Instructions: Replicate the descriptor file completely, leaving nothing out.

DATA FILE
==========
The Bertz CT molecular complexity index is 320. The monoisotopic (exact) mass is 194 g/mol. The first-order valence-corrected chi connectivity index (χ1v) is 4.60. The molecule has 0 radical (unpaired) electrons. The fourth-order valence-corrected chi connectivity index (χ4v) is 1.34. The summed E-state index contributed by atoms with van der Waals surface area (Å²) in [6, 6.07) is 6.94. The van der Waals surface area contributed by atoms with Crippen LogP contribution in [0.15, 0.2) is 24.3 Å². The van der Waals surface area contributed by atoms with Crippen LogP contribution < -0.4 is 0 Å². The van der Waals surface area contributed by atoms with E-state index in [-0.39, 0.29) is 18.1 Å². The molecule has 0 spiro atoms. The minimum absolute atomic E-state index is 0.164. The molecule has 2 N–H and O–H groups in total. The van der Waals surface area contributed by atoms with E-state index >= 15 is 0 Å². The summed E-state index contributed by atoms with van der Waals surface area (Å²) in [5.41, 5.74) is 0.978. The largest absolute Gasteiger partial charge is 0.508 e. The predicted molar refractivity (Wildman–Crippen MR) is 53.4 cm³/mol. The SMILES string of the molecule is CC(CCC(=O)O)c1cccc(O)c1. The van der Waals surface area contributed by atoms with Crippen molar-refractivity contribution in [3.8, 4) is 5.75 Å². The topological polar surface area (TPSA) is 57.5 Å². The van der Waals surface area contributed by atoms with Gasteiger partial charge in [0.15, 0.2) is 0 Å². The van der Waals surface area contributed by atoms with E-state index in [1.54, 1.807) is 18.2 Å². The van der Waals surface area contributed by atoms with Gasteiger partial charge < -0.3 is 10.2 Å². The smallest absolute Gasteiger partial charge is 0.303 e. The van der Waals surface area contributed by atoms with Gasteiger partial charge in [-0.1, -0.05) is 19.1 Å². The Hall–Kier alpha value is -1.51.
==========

The Bertz CT molecular complexity index is 320. The monoisotopic (exact) mass is 194 g/mol. The first-order valence-corrected chi connectivity index (χ1v) is 4.60. The molecule has 0 radical (unpaired) electrons. The fourth-order valence-corrected chi connectivity index (χ4v) is 1.34. The summed E-state index contributed by atoms with van der Waals surface area (Å²) in [6, 6.07) is 6.94. The van der Waals surface area contributed by atoms with Crippen LogP contribution in [0.15, 0.2) is 24.3 Å². The van der Waals surface area contributed by atoms with Crippen LogP contribution < -0.4 is 0 Å². The van der Waals surface area contributed by atoms with E-state index in [-0.39, 0.29) is 18.1 Å². The molecule has 0 spiro atoms. The minimum absolute atomic E-state index is 0.164. The molecule has 2 N–H and O–H groups in total. The van der Waals surface area contributed by atoms with E-state index >= 15 is 0 Å². The summed E-state index contributed by atoms with van der Waals surface area (Å²) in [5.41, 5.74) is 0.978. The largest absolute Gasteiger partial charge is 0.508 e. The predicted molar refractivity (Wildman–Crippen MR) is 53.4 cm³/mol. The SMILES string of the molecule is CC(CCC(=O)O)c1cccc(O)c1. The van der Waals surface area contributed by atoms with Crippen molar-refractivity contribution in [3.8, 4) is 5.75 Å². The topological polar surface area (TPSA) is 57.5 Å². The van der Waals surface area contributed by atoms with Gasteiger partial charge in [0.15, 0.2) is 0 Å². The van der Waals surface area contributed by atoms with E-state index in [1.54, 1.807) is 18.2 Å². The van der Waals surface area contributed by atoms with Gasteiger partial charge < -0.3 is 10.2 Å². The smallest absolute Gasteiger partial charge is 0.303 e. The van der Waals surface area contributed by atoms with Gasteiger partial charge in [-0.1, -0.05) is 19.1 Å². The Hall–Kier alpha value is -1.51.